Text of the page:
Roeland Park approves plan to move forward with aquatic center dome replacement — but city now has ‘weight on its shoulders’


By Holly Cook

The Johnson County Park and Recreation District will move forward replacing the Roeland Park Aquatic Center’s dome, despite uncertainty on whether the city can continue year-round operations of the pool after May 2019. The dome was damaged beyond repair during an October wind storm and the pool has remained closed since.

At Monday’s meeting councilors voted 5-2 in favor of instructing JCPRD to file an insurance claim to have the dome replaced. Councilmembers Becky Fast, Tom Madigan, Jennifer Hill, Jim Kelly and Michael Poppa voted in favor of the motion while councilmembers Tim Janssen and Claudia McCormack voted against it. Councilmember Erin Thompson was absent from the meeting.

JCPRD signed off on the dome replacement during its Jan. 18 board meeting. JCPRD director Jill Geller said if everything goes smoothly and the replacement process begins this week the dome could potentially be installed by late October 2018.

“We are working fast and furiously to get that done,” Geller said.

JCPRD will pay a $25,000 insurance deductible for the dome’s replacement and will also repair or replace damaged light fixtures. Geller said the board did not say anything about the light fixture replacement being a shared expense with Roeland Park.

Mayor Mike Kelly said he thought it was important the city and JCPRD followed through with the promise to maintain the pool’s year-round operation until at least May 2019 and said he was thankful the JCPRD board agreed to replace the dome.

Janssen was present at the JCPRD board meeting and noted that the dome replacement was discussed directly after a briefing on the planned $28-million Lenexa aquatic center, which is being built by the Shawnee Mission School District but will be operated by JCPRD.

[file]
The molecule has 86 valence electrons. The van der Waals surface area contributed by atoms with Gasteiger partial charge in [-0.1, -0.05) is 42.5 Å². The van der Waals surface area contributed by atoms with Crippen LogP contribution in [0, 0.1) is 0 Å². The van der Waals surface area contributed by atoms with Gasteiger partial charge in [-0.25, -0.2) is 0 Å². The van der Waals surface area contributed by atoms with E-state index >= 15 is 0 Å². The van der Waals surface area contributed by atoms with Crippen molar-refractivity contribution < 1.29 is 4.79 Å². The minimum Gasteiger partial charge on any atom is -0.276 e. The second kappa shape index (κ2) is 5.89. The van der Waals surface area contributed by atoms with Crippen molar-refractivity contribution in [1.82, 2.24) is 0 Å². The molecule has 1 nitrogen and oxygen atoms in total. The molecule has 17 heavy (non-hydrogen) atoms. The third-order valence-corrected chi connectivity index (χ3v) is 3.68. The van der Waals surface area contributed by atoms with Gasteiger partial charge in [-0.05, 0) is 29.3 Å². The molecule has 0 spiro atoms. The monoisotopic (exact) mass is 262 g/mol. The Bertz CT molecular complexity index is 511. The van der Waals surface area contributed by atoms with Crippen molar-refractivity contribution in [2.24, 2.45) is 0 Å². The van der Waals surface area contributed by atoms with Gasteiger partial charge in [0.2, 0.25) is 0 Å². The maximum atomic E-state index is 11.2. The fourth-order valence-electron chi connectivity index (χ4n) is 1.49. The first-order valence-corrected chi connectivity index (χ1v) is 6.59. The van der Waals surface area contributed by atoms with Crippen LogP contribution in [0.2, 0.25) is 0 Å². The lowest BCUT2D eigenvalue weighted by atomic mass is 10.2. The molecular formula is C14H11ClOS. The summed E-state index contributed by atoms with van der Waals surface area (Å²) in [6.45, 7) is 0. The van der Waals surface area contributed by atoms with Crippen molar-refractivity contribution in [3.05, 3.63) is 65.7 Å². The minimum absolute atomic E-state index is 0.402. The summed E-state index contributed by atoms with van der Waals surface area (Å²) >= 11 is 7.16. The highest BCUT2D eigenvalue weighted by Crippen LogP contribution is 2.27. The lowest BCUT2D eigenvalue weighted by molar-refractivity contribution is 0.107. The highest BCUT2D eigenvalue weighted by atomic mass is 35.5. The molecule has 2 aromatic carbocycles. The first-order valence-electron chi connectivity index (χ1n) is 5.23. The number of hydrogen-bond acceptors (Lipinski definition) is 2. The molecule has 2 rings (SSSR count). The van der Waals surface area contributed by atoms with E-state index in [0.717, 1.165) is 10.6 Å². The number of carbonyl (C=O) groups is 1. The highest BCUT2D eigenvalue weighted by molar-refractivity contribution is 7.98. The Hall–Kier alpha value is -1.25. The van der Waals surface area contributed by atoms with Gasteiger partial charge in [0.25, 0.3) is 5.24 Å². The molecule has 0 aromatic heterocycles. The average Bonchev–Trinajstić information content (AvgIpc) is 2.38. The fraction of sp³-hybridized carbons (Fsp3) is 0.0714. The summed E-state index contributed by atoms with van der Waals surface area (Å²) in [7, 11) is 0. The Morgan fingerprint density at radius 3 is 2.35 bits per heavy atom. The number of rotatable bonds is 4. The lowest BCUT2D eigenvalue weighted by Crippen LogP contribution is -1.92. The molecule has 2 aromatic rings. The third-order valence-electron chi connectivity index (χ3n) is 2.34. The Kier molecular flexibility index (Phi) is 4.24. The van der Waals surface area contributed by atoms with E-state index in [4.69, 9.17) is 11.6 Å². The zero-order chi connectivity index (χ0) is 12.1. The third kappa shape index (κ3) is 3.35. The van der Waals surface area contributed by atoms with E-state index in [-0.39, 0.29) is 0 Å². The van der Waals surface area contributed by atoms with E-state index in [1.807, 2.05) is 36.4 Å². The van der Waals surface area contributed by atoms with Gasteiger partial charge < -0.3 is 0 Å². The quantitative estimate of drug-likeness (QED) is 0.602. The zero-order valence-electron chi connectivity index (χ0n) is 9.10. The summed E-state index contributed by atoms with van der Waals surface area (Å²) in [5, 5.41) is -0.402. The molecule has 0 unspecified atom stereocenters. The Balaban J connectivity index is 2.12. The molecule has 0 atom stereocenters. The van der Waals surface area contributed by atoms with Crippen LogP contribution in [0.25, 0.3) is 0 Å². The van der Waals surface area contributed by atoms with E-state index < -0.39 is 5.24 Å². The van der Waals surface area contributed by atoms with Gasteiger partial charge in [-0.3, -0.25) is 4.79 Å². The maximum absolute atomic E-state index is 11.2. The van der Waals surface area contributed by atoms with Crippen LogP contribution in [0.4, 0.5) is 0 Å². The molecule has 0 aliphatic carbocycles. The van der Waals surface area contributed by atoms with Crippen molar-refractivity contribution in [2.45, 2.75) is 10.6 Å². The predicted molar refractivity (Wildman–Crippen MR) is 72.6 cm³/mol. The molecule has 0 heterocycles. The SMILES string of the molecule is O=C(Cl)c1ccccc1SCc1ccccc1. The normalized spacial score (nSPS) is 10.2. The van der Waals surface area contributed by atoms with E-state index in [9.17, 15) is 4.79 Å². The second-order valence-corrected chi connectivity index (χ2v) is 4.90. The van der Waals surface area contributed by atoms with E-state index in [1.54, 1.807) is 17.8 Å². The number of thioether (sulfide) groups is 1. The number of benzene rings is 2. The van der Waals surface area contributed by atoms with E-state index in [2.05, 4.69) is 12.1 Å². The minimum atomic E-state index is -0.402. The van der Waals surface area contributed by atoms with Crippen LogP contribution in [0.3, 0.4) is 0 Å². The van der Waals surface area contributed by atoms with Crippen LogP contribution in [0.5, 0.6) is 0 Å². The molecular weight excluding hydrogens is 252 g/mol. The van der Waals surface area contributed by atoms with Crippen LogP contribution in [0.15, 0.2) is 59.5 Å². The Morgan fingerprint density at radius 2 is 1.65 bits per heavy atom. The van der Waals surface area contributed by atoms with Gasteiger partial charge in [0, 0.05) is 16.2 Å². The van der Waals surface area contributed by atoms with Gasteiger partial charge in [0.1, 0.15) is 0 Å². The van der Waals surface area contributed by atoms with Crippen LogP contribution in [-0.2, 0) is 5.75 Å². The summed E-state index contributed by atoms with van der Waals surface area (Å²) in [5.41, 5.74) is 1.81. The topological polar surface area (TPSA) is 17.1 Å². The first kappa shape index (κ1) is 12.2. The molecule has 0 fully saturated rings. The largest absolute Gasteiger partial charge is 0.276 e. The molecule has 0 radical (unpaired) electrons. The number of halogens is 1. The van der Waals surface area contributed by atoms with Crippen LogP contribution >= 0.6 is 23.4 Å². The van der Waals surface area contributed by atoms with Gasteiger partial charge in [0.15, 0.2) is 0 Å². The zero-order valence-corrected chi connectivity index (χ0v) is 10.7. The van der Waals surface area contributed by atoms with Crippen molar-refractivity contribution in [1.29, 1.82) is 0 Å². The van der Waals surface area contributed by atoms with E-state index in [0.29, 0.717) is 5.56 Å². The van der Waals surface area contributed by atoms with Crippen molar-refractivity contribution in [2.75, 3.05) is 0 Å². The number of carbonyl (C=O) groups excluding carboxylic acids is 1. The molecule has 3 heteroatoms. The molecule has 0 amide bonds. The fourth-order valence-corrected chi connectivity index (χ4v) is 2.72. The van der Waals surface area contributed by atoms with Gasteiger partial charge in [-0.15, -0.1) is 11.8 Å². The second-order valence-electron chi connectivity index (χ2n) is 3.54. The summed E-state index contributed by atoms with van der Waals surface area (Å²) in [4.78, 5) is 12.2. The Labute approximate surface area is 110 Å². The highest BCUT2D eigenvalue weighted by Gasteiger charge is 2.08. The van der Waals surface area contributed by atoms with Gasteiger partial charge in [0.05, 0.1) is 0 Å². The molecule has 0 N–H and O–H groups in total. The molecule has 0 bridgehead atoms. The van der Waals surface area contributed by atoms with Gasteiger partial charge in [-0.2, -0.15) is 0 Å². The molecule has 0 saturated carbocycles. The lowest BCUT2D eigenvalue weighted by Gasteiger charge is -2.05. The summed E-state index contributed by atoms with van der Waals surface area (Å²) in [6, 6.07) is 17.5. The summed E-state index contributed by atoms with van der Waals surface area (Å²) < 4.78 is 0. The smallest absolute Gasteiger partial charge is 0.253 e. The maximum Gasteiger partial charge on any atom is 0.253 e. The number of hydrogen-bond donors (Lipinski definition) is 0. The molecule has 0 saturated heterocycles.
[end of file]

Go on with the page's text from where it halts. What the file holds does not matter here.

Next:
“I hope the irony wasn’t lost on anyone in that room…,” Janssen said.

After the city’s joint-funding agreement with JCPRD ends in May 2019, Roeland Park can expect to spend at least $416,000 each year to keep the pool open year-round.

McCormack said the city would need to get “really creative” to account for the financial losses it would face from continued year-round operations of the pool.

“We have a lot of weight on our shoulders now,” she said.

Fast made a motion for the city to put out an RFP to initiate a year-long professional planning process to vet various options for the pool’s future.

Councilmember Kelly supported Fast saying “I agree we need to get as much expertise as we can.”

Fast’s motion passed.

The council also voted in favor of restoring the pool advisory committee and appointed councilmembers Madigan, McCormack and Kelly to serve. The remaining four members will be appointed by Johnson County.

Hill reminded councilors they still needed to provide JCPRD with a specific subsidy request, and suggested the city start by asking if the county would continue providing the manpower to set up and tear down the dome for the indoor season.

Janssen said he thought the board seemed pretty supportive of that idea during their meeting and that they had indicated the assistance would be thought of as an in-kind donation.

In addition to requesting the dome set up and tear down, Mayor Kelly recommended the council have a request for JCPRD with a dollar amount ready by May 1.